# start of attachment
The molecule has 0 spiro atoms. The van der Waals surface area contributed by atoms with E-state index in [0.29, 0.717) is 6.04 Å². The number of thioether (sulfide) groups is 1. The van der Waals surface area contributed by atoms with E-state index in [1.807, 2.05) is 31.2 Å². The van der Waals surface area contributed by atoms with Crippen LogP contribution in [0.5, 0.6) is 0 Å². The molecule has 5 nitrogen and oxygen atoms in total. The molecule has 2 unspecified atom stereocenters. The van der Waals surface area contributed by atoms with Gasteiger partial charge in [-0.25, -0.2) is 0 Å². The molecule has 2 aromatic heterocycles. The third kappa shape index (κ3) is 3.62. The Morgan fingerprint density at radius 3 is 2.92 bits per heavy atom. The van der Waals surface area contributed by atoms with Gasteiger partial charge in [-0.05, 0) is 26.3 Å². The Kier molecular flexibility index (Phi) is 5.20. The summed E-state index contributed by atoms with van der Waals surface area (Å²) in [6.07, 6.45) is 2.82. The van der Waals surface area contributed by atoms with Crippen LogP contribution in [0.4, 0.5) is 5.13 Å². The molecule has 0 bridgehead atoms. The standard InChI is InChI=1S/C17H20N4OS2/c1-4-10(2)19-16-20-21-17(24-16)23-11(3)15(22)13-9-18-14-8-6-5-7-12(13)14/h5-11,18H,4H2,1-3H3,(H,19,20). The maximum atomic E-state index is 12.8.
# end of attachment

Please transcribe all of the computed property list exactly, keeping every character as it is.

The molecule has 0 spiro atoms. The van der Waals surface area contributed by atoms with E-state index in [0.29, 0.717) is 6.04 Å². The number of thioether (sulfide) groups is 1. The van der Waals surface area contributed by atoms with E-state index in [1.807, 2.05) is 31.2 Å². The van der Waals surface area contributed by atoms with Crippen LogP contribution in [0.5, 0.6) is 0 Å². The molecule has 5 nitrogen and oxygen atoms in total. The molecule has 2 unspecified atom stereocenters. The van der Waals surface area contributed by atoms with Gasteiger partial charge in [-0.25, -0.2) is 0 Å². The molecule has 2 aromatic heterocycles. The third kappa shape index (κ3) is 3.62. The Morgan fingerprint density at radius 3 is 2.92 bits per heavy atom. The van der Waals surface area contributed by atoms with Gasteiger partial charge in [-0.05, 0) is 26.3 Å². The Kier molecular flexibility index (Phi) is 5.20. The summed E-state index contributed by atoms with van der Waals surface area (Å²) in [6.07, 6.45) is 2.82. The van der Waals surface area contributed by atoms with Crippen LogP contribution in [0.4, 0.5) is 5.13 Å². The molecule has 0 bridgehead atoms. The standard InChI is InChI=1S/C17H20N4OS2/c1-4-10(2)19-16-20-21-17(24-16)23-11(3)15(22)13-9-18-14-8-6-5-7-12(13)14/h5-11,18H,4H2,1-3H3,(H,19,20). The maximum atomic E-state index is 12.8.